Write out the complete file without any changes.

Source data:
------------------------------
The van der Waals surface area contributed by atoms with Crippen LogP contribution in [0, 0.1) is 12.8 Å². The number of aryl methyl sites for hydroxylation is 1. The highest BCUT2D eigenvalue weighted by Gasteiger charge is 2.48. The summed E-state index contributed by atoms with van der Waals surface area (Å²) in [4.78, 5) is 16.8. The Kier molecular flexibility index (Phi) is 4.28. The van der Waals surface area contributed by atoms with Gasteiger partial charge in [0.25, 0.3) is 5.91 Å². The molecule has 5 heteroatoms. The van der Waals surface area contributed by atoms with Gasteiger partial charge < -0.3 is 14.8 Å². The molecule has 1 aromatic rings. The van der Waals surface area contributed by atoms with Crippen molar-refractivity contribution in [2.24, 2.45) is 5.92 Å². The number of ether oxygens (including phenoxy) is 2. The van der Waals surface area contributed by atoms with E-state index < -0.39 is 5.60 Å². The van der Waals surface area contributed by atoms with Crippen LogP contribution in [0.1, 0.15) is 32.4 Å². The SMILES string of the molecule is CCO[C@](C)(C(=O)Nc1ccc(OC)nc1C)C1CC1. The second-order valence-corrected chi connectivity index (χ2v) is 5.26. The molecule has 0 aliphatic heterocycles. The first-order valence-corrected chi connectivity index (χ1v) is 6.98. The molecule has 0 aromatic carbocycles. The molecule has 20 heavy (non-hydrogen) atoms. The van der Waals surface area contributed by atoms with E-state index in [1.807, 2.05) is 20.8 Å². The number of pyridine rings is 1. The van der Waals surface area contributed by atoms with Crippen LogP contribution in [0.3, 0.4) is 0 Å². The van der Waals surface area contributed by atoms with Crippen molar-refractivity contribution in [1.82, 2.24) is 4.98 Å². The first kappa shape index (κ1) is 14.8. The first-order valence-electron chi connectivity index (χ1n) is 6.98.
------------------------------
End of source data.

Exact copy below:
The van der Waals surface area contributed by atoms with Crippen LogP contribution in [0, 0.1) is 12.8 Å². The number of aryl methyl sites for hydroxylation is 1. The highest BCUT2D eigenvalue weighted by Gasteiger charge is 2.48. The summed E-state index contributed by atoms with van der Waals surface area (Å²) in [4.78, 5) is 16.8. The Kier molecular flexibility index (Phi) is 4.28. The van der Waals surface area contributed by atoms with Gasteiger partial charge in [0.25, 0.3) is 5.91 Å². The molecule has 5 heteroatoms. The van der Waals surface area contributed by atoms with Gasteiger partial charge < -0.3 is 14.8 Å². The molecule has 1 aromatic rings. The van der Waals surface area contributed by atoms with Crippen molar-refractivity contribution in [2.24, 2.45) is 5.92 Å². The number of ether oxygens (including phenoxy) is 2. The van der Waals surface area contributed by atoms with E-state index < -0.39 is 5.60 Å². The van der Waals surface area contributed by atoms with Crippen LogP contribution in [0.1, 0.15) is 32.4 Å². The SMILES string of the molecule is CCO[C@](C)(C(=O)Nc1ccc(OC)nc1C)C1CC1. The second-order valence-corrected chi connectivity index (χ2v) is 5.26. The molecule has 0 aliphatic heterocycles. The first-order valence-corrected chi connectivity index (χ1v) is 6.98. The molecule has 0 aromatic carbocycles. The molecule has 20 heavy (non-hydrogen) atoms. The van der Waals surface area contributed by atoms with E-state index in [1.807, 2.05) is 20.8 Å². The number of pyridine rings is 1. The van der Waals surface area contributed by atoms with Crippen LogP contribution in [0.3, 0.4) is 0 Å². The van der Waals surface area contributed by atoms with Crippen molar-refractivity contribution in [1.82, 2.24) is 4.98 Å². The first kappa shape index (κ1) is 14.8. The first-order valence-electron chi connectivity index (χ1n) is 6.98.